Appellant asserted in his complaint that South Carolina enhanced his punishment because once a person is registered as a sex offender in this state, he must register annually for life. In Colorado, he can appeal to have his name removed from the registry after five years.  Appellant’s argument fails because this Court has ruled that registering as a sex offender is a non-punitive imposition. State v. Walls, 348 S.C. 26, 31, 558 S.E.2d 524, 526 (2002). Therefore, the length of time one must be listed on the sex offender registry is non-punitive, and it cannot constitute a deprivation of a constitutionally protected liberty interest. As such, Appellant has not shown a due process violation.
The state’s listing of Appellant on the Sex Offender Registry has not violated his right to equal protection or due process. Accordingly, we AFFIRM the trial court’s denial of injunctive relief.
We also hold that when SLED registers a sex offender who committed a sex crime in another state, it must list under the “Offense” heading: (1) the state where the offense was committed; (2) the citation of that state’s statute that was violated; (3) the name of the crime committed; and (4) the date of conviction.
MOORE, WALLER, BURNETT and PLEICONES, JJ., concur.
 At the time that Appellant pled guilty, the relevant Colorado statute was Colo. Rev. Stat. Ann. § 18-3-412.5 (West 1999 & Supp. 2000). The provision of this statute defining which persons who are required to register can now be found in Colo. Rev. Stat. Ann. § 16-22-103 (West Supp. 2002), which was effective July 1, 2002.
 At the time that Appellant pled guilty, the relevant Colorado statute that addressed the petition to be removed from the registry was Colo. Rev. Stat. Ann. § 18-3-412.5(7) (West 1999 and Supp. 2000). The statute that presently covers the petition is Colo. Rev. Stat. Ann. § 16-22-113 (West Supp. 2002), which was effective July 1, 2002.
 The March 22, 2002, document was provided in the Record On Appeal, and October 8, 2002, was the date of oral arguments for this case.
 See S.C. Code Ann. § 23-3-430(C) (sexual assault in the third degree is not an enumerated offense that requires registry).
 Two other youths, Amanda Wengert and Divina Genao, were murdered in New Jersey by sexual criminals around the same time.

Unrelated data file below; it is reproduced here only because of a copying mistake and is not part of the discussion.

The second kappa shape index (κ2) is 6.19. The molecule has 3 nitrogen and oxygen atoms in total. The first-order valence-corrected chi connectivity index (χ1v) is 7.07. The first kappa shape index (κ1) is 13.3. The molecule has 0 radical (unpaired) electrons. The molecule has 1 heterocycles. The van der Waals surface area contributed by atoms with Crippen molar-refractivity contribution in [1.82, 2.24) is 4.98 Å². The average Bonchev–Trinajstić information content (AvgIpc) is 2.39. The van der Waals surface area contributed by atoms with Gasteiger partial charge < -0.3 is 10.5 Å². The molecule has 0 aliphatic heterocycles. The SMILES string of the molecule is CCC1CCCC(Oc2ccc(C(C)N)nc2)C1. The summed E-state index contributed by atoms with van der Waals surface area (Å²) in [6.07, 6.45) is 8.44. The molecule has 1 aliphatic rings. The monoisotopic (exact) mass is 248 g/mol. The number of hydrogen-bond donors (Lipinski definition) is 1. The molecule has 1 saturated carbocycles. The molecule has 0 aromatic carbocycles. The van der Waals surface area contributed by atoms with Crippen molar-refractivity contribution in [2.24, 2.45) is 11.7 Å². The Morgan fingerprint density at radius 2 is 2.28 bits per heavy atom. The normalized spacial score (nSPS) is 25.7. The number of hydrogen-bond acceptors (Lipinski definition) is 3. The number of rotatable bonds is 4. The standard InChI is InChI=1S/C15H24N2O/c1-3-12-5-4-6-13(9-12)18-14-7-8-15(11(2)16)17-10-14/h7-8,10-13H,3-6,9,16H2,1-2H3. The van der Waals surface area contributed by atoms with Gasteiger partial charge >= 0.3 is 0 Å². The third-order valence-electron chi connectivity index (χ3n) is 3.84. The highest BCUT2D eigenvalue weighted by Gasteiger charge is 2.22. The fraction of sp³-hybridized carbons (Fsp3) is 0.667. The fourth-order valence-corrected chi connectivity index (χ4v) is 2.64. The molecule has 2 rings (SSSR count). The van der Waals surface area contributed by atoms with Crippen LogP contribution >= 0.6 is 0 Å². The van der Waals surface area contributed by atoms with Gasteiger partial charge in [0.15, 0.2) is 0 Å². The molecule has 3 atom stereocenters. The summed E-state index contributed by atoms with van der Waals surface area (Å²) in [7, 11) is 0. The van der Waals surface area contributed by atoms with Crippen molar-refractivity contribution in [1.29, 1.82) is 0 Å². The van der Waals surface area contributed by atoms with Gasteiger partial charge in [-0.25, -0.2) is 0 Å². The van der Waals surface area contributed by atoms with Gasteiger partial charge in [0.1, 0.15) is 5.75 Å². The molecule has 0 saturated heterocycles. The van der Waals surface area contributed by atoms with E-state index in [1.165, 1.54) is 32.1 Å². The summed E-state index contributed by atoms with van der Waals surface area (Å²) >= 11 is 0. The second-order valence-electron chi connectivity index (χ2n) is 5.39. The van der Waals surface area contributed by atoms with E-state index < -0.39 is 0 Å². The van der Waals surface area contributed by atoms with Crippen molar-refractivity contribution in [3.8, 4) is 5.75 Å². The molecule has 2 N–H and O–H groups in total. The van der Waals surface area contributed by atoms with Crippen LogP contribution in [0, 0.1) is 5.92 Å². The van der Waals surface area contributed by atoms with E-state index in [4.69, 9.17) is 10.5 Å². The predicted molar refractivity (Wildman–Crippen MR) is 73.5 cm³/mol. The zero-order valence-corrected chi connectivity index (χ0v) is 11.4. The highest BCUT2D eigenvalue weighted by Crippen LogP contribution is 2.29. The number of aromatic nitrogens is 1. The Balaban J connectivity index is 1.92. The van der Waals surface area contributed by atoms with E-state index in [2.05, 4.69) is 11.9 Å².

See Bill Alden, “Megan’s Law” Notification Provisions Enjoined, 215 N.Y.L.J. 1 (col.3), (March 22, 1986); State v. Williams, 728 N.E. 2d 342, 348 (Ohio 2000).
 See Sheila A. Campbell, Battling Sex Offenders: Is Megan’s Law an Effective Means of Achieving Public Safety?, 19 Seton Hall Legis. J. 519, 535 (1995).
 See id.
 For a list of enumerated sex offenses in South Carolina, see S.C. Code Ann. § 23-3-430(C)(1).
 S.C. Code Ann. § 23-3-430(D) provides, “Upon conviction, adjudication of delinquency, guilty plea, or plea of nolo contendere of a person of an offense not listed in this article, the presiding judge may order as a condition of sentencing that the person be included in the sex offender registry if good cause is shown by the solicitor.”
 Appellant is not part of a suspect class. See e.g., Cutshall v. Sundquist, 193 F.3d 466, 483 (6th Cir. 1999) (holding that convicted sex offenders are not a suspect class).
 The Constitution of South Carolina specifically recognizes a right to privacy. S.C. Const. art. I § 10. The United States Supreme Court has recognized a constitutional right to privacy in various situations. See Roe v. Wade, 410 U.S. 113, 152, 93 S.Ct. 705, 726, 35 L.Ed.2d 147, 176-177 (1973) (finding that the constitutional right to privacy protects personal decisions “relating to marriage, procreation, contraception, family relationships, and child rearing and education”).
 S.C. Code Ann. § 23-4-430(A) provides: “Any person, regardless of age, residing in the state of South Carolina who … has been convicted of, adjudicated delinquent for, pled guilty or nolo contendere to an offense for which the person was required to register in the state where the conviction or the plea occurred, shall be required to register pursuant to the provisions of this article.” (emphasis added).
 At the time of Appellant’s conviction, the crime was entitled sexual assault in the third degree. Colo. Rev. Stat. Ann. § 18-3-404 (West 1999). The statute was amended and effective July 1, 2000, the offense is called unlawful sexual contact. Colo. Rev. Stat. Ann. § 18-3-404 (West Supp. 2001).
 Colo. Rev. Stat. Ann. § 16-22-113 (West Supp. 2002).